6:00: Morning News

Gov. Justice, family praised for Virginia conservation decision

CHARLOTTESVILLE, Va. — Gov. Jim Justice and his family are being praised by land conservationists in Virginia for agreeing not to develop a key piece of property in central Virginia. The same property Justice owed back taxes on until last month.

Jim Justice

A news release from the James C. Justice Companies, Inc. said Gov. Justice and his family are donating the 4,500-acre “Presidential Estates” in Albemarle County, Va. to conservation.

“West Virginia Governor Jim Justice and the Justice family are pleased to make this record easement donation helping to protect central Virginia’s natural beauty and ensuring open space and the rich history of this area are preserved in perpetuity,” the governor’s son, Jay Justice, said in the release.

The Justice companies are forfeiting 450 development rights ensuring the use of the property will remain in timberland and agriculture.

According to the news release, Presidential Estates is only a few miles from downtown Charlottesville, Va. and is in the viewshed of Monticello, the historic home of Thomas Jefferson.

“If left unprotected, this extensive land holding has the potential to accommodate as many as 460 residential buildings. Subdivision and development of the land to that extent would have a devastating impact on the viewshed from Monticello and would negatively impact the historic setting experienced by our visitors,” Thomas Jefferson Foundation President Leslie Greene Bowman said.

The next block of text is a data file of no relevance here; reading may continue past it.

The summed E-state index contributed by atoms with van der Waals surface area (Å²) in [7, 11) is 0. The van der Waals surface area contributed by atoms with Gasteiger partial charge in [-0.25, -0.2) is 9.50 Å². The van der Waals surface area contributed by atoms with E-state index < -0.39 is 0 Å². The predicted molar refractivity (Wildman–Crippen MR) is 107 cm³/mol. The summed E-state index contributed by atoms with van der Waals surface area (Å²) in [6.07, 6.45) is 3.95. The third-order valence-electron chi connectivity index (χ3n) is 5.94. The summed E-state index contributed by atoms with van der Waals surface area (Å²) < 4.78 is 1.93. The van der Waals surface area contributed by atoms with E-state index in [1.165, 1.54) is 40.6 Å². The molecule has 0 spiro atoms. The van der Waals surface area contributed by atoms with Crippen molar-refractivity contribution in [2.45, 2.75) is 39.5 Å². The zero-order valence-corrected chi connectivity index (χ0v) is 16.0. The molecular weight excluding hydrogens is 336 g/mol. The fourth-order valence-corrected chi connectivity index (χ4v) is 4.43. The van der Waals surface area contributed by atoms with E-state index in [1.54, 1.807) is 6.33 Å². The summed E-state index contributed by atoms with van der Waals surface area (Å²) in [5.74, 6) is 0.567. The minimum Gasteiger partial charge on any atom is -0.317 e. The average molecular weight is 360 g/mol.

The move is also being praised by the Virginia Department of Forestry.

“[Presidential Estates] is an important component of the regional working forest landscape. According to VDOF’s Forest Conservation Value Analysis (2018), approximately 2,657 acres of the property are ranked as having “High” or “Very High” (the top two categories) forest conservation value,” Va. Department of Forestry Forestland Conservation Manager Mike Santucci said. “In addition, the property contains over eighteen miles of watercourses, which contribute to the aquatic habitat and public drinking water supplies of communities downstream.”

The Justice company owed more than $311,000 in unpaid real estate taxes to Albemarle County and the county began the tax sale process of 52 parcels in March but Justice made a payment of more than $404,600 in June. The payment covers back taxes, fees and the first half of 2019 taxes on the property.

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